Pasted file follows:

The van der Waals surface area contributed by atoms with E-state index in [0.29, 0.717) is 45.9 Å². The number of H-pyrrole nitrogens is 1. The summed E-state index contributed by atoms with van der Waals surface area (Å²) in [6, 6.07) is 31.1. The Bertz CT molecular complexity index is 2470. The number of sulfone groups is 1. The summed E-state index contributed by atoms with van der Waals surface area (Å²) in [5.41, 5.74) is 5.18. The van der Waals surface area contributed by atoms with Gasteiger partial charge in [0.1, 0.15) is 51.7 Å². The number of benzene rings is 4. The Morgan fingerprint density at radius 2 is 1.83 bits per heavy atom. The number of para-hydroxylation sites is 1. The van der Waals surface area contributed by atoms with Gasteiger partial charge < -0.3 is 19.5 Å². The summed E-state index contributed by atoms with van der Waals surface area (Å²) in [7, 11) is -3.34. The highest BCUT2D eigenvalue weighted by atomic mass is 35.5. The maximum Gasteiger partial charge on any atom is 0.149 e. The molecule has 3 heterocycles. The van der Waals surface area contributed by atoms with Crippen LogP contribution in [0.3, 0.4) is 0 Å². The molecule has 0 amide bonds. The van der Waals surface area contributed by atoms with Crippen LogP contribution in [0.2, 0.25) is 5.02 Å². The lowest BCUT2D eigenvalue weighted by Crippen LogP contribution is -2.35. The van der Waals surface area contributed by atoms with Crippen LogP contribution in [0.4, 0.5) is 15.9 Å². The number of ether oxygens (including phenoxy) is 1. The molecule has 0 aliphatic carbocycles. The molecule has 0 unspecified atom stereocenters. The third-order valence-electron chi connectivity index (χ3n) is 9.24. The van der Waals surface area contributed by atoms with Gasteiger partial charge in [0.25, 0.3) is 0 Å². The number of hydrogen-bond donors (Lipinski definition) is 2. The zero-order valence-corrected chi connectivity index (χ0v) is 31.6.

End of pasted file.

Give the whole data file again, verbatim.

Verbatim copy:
The van der Waals surface area contributed by atoms with E-state index in [0.29, 0.717) is 45.9 Å². The number of H-pyrrole nitrogens is 1. The summed E-state index contributed by atoms with van der Waals surface area (Å²) in [6, 6.07) is 31.1. The Bertz CT molecular complexity index is 2470. The number of sulfone groups is 1. The summed E-state index contributed by atoms with van der Waals surface area (Å²) in [5.41, 5.74) is 5.18. The van der Waals surface area contributed by atoms with Gasteiger partial charge in [0.1, 0.15) is 51.7 Å². The number of benzene rings is 4. The Morgan fingerprint density at radius 2 is 1.83 bits per heavy atom. The number of para-hydroxylation sites is 1. The van der Waals surface area contributed by atoms with Gasteiger partial charge < -0.3 is 19.5 Å². The summed E-state index contributed by atoms with van der Waals surface area (Å²) in [7, 11) is -3.34. The highest BCUT2D eigenvalue weighted by atomic mass is 35.5. The maximum Gasteiger partial charge on any atom is 0.149 e. The molecule has 3 heterocycles. The van der Waals surface area contributed by atoms with Crippen LogP contribution in [0.3, 0.4) is 0 Å². The molecule has 0 amide bonds. The van der Waals surface area contributed by atoms with Crippen LogP contribution in [0.2, 0.25) is 5.02 Å². The lowest BCUT2D eigenvalue weighted by Crippen LogP contribution is -2.35. The van der Waals surface area contributed by atoms with Crippen LogP contribution in [0.4, 0.5) is 15.9 Å². The number of ether oxygens (including phenoxy) is 1. The molecule has 0 aliphatic carbocycles. The molecule has 0 unspecified atom stereocenters. The third-order valence-electron chi connectivity index (χ3n) is 9.24. The van der Waals surface area contributed by atoms with Gasteiger partial charge in [0.25, 0.3) is 0 Å². The number of hydrogen-bond donors (Lipinski definition) is 2. The zero-order valence-corrected chi connectivity index (χ0v) is 31.6.